Credit in a bank
The increasing number of ancillary services associated with a current account may lead one to believe that bank credit (which in English is called Lite Bank) or “overdraft” falls into this category. In reality, however, bank credit is in effect a line of credit that a bank “can” decide to grant to its customer.
Since the regulations that introduced “standard categories” of accounts to unravel current account holders in a jungle of costs and commissions, classifications have also been made (read Db Comfort ). Therefore, current accounts were born that offer a low bank credit but granted to all holders. However, most banks prefer to link bank credit to paychecks.
Commissions and interests
To understand how to calculate interest, and evaluate the costs of an overdraft on a current account, first you need to understand how a bank credit works. We have already mentioned that it is a credit line. This means that the bank makes available to the customer a sum of money that he can decide to use or not.
If the overdraft is not used, interest is not paid but there will still be the commissions applied (normally they are liquidated in the accruals every quarter) for the granting of the “credit”. When, on the other hand, you cross over, for which part or all of the overdraft is used, then on the figures used, and for the period in which you remain in “red”, interest is applied. Much has also been changed with regard to the terms that were currently used on the cost side, which were the commission on the credit line granted and that of maximum overdraft.
Today we are talking about the Quick Inquiry Commission or Civ (you do not pay in some cases) and the annual Credit Availability Fee (CDF). To these must be added the costs for the calculation of interest and fees unless your current account provides for the gratuity, the communication costs and those for the recording of the current account operations.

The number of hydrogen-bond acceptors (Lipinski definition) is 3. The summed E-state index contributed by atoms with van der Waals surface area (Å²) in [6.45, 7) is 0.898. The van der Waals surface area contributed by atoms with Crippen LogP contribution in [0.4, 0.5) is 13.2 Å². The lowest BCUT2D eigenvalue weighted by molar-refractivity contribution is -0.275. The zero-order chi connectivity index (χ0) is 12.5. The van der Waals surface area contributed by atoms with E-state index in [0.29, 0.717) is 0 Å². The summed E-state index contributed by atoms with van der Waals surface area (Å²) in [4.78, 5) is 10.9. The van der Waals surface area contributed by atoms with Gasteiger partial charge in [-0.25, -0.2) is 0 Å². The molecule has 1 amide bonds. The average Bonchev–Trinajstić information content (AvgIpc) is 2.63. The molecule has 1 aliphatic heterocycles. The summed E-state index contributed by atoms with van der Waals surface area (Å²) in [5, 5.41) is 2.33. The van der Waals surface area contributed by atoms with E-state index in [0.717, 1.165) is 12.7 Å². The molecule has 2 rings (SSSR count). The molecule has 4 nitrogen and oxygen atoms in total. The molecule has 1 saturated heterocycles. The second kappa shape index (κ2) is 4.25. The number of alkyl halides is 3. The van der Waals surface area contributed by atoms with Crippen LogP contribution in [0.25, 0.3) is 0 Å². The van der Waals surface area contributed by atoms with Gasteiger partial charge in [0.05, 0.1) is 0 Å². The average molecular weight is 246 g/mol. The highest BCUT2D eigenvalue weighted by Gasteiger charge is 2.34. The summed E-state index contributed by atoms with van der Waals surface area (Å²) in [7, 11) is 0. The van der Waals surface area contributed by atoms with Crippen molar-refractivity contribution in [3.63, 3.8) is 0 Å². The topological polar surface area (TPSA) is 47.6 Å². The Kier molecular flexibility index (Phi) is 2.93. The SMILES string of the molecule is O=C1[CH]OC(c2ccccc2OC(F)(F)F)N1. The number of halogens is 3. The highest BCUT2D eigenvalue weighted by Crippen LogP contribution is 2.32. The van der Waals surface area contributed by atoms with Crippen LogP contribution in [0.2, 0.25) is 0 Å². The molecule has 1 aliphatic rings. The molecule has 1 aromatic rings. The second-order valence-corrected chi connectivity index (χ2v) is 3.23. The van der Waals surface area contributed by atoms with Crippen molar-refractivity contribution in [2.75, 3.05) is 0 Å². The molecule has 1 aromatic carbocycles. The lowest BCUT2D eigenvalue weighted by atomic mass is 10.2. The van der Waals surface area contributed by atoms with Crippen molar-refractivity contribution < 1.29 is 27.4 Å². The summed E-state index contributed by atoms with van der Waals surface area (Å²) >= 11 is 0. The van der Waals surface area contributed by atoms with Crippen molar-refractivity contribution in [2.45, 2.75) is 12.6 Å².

Bank credit: but how much does it cost?
There is an algorithm that allows you to manually calculate the total cost of a bank credit. If you want to make the calculation you must use the formula:
total cost K = Amount of the overdraft used x TAN (found on the information sheet and varies for each bank, x period in which the credit line is used / 365 + preliminary investigation and credit management costs for the quarter + expenses for the calculation and settlement of interest (quarter) + expenses for recording the transaction + quarterly communication expenses + (SFAX x Amount of the overdraft used).
Let’s take an example, where for simplicity we are going to consider all items of expenditure as zero. Furthermore, we assume that the amount of the credit line granted is 3000 USD but that 2000 are used, and that the period in which the credit line was used is 90 days, and the Tan is 5%. So using the formula we will have:
- 2000 × 0.05 × 90/365 = 24.66 USD for the quarter in which the calculation and liquidation of the competences takes place.